By Tim Hudson
Chefs Know More Than Just Recipes: How Experts Differ From Novices first appeared on the, on April 15, 2014
Many years ago I surprised my wife by cooking a new meal. I read through our entire Betty Crocker cookbook to find just the right recipe and went to the store for the ingredients we didn’t have: ground cayenne pepper, white vinegar, and ginger root. These items are forever stuck in my memory because they were unfamiliar to me and therefore seemed unusual. At the time, I didn’t know there were different colors of vinegar, and ginger root looked so bizarre that I boldly asked the clerk at the register, “How many people actually buy this thing?” In hindsight, it was an embarrassing question to ask for a number of reasons; the least of which is because as it turns out, fresh ginger is delicious. Looks can be deceiving.
The great thing about cookbooks is that they are designed so that culinary novices—like myself—can accomplish one narrow task (prepare a recipe). Culinary experts can certainly use cookbooks too, but they’re not typically designed for expert chefs. And importantly, cookbooks are not designed to enable and empower novices to become experts, but rather to provide explicit instructions for what to do in the kitchen. I’ll discuss more about novices and experts in a moment because it’s as important for learning cooking as it is for understanding mathematics, and really any subject area. And if you’d like to learn more, the second chapter of the book How People Learn is actually entitled “How Experts Differ from Novices.”
Thanks to the clear instructions in the cookbook, I was able to follow the recipe. The meal was amazingly delicious and over the years I’ve cooked it dozens of times. In fact, I’ve cooked it often enough that I now know it from memory, and I don’t even need to review the recipe. I never specifically sat down and memorized the ingredients or steps word for word, but through repeated use, the recipe has become a part of my acquired knowledge. The key to the recipe seems to be the sauce, where chicken broth, sugar, soy sauce, cornstarch, white vinegar, and ground cayenne pepper are mixed together.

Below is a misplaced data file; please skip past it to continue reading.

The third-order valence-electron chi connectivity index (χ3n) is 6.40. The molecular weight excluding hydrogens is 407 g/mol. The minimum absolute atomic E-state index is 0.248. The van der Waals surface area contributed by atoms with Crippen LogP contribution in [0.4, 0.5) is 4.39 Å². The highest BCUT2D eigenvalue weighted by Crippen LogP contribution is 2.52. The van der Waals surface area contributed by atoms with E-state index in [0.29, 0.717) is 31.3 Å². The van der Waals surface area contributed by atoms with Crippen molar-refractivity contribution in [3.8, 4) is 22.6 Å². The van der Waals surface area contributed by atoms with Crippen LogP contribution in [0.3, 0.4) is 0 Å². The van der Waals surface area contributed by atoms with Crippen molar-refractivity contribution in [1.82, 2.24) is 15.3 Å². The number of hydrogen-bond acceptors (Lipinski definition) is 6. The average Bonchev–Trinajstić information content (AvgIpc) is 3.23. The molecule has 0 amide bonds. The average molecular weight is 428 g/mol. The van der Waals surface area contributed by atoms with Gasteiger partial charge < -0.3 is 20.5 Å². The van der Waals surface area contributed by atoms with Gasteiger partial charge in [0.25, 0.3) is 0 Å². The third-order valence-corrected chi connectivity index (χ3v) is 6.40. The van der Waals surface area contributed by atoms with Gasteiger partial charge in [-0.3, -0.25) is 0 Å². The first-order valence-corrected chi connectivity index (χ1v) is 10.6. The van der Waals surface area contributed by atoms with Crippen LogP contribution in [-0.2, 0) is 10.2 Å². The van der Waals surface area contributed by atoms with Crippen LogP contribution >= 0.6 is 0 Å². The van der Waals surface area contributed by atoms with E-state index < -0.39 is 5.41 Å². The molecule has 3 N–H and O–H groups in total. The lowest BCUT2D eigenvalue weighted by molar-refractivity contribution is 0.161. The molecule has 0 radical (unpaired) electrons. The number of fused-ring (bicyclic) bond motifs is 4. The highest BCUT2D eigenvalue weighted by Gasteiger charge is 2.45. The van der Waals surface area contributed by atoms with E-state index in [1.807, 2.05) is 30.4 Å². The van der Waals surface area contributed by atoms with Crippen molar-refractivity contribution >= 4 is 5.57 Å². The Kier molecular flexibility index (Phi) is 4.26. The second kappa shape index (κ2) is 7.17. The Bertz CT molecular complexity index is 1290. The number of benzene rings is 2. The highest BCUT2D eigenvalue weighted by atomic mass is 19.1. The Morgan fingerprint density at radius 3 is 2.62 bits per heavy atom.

As an educator, I can’t help but reflect upon what my knowledge of this recipe and the ability to create the meal from memory indicates about my deeper understanding of food and chemistry. Does the fact that I can execute this recipe perfectly every time from memory serve as evidence of understanding, or is it simply a skill that I’ve acquired through repetition but without comprehension? Exactly what do I understand about cooking, ingredients, and their interrelationships within the recipe? Truthfully, as an assessor, I believe that the answer is, “Nothing.” I’m very much a novice in the kitchen in general, and even though I can repeatedly recreate this one specific recipe with ease and delicious results, I am by no means an expert.